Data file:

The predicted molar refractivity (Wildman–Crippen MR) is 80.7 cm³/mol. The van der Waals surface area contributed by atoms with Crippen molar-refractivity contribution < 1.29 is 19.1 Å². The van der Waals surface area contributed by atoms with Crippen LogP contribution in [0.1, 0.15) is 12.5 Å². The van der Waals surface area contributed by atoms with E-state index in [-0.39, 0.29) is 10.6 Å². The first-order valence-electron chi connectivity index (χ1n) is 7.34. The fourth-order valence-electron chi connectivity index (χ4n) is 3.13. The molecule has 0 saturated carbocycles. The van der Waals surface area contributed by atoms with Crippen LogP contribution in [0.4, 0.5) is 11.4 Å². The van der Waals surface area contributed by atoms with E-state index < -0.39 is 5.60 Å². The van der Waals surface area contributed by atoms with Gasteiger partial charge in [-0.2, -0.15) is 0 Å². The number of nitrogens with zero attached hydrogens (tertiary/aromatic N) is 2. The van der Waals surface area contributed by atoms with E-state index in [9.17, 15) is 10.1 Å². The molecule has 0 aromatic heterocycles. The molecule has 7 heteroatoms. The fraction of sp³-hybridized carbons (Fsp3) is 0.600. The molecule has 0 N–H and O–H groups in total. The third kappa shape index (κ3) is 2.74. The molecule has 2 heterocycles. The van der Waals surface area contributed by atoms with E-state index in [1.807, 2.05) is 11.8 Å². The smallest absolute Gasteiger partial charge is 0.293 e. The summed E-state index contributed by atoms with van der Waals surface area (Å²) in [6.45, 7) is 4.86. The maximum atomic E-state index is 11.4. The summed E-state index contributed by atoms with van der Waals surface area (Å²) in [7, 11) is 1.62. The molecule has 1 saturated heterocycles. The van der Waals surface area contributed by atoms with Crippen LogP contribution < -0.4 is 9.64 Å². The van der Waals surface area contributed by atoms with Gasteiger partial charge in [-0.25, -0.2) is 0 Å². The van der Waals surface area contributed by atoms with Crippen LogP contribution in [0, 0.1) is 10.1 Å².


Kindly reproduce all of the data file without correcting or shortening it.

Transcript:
The predicted molar refractivity (Wildman–Crippen MR) is 80.7 cm³/mol. The van der Waals surface area contributed by atoms with Crippen molar-refractivity contribution < 1.29 is 19.1 Å². The van der Waals surface area contributed by atoms with Crippen LogP contribution in [0.1, 0.15) is 12.5 Å². The van der Waals surface area contributed by atoms with E-state index in [-0.39, 0.29) is 10.6 Å². The first-order valence-electron chi connectivity index (χ1n) is 7.34. The fourth-order valence-electron chi connectivity index (χ4n) is 3.13. The molecule has 0 saturated carbocycles. The van der Waals surface area contributed by atoms with Crippen LogP contribution in [0.4, 0.5) is 11.4 Å². The van der Waals surface area contributed by atoms with E-state index < -0.39 is 5.60 Å². The van der Waals surface area contributed by atoms with Gasteiger partial charge in [-0.2, -0.15) is 0 Å². The number of nitrogens with zero attached hydrogens (tertiary/aromatic N) is 2. The van der Waals surface area contributed by atoms with E-state index in [9.17, 15) is 10.1 Å². The molecule has 0 aromatic heterocycles. The molecule has 7 heteroatoms. The fraction of sp³-hybridized carbons (Fsp3) is 0.600. The molecule has 0 N–H and O–H groups in total. The third kappa shape index (κ3) is 2.74. The molecule has 2 heterocycles. The van der Waals surface area contributed by atoms with E-state index in [1.807, 2.05) is 11.8 Å². The smallest absolute Gasteiger partial charge is 0.293 e. The summed E-state index contributed by atoms with van der Waals surface area (Å²) in [6.45, 7) is 4.86. The maximum atomic E-state index is 11.4. The summed E-state index contributed by atoms with van der Waals surface area (Å²) in [7, 11) is 1.62. The molecule has 1 saturated heterocycles. The van der Waals surface area contributed by atoms with Crippen LogP contribution < -0.4 is 9.64 Å². The van der Waals surface area contributed by atoms with Gasteiger partial charge in [-0.25, -0.2) is 0 Å². The van der Waals surface area contributed by atoms with Crippen LogP contribution in [0, 0.1) is 10.1 Å².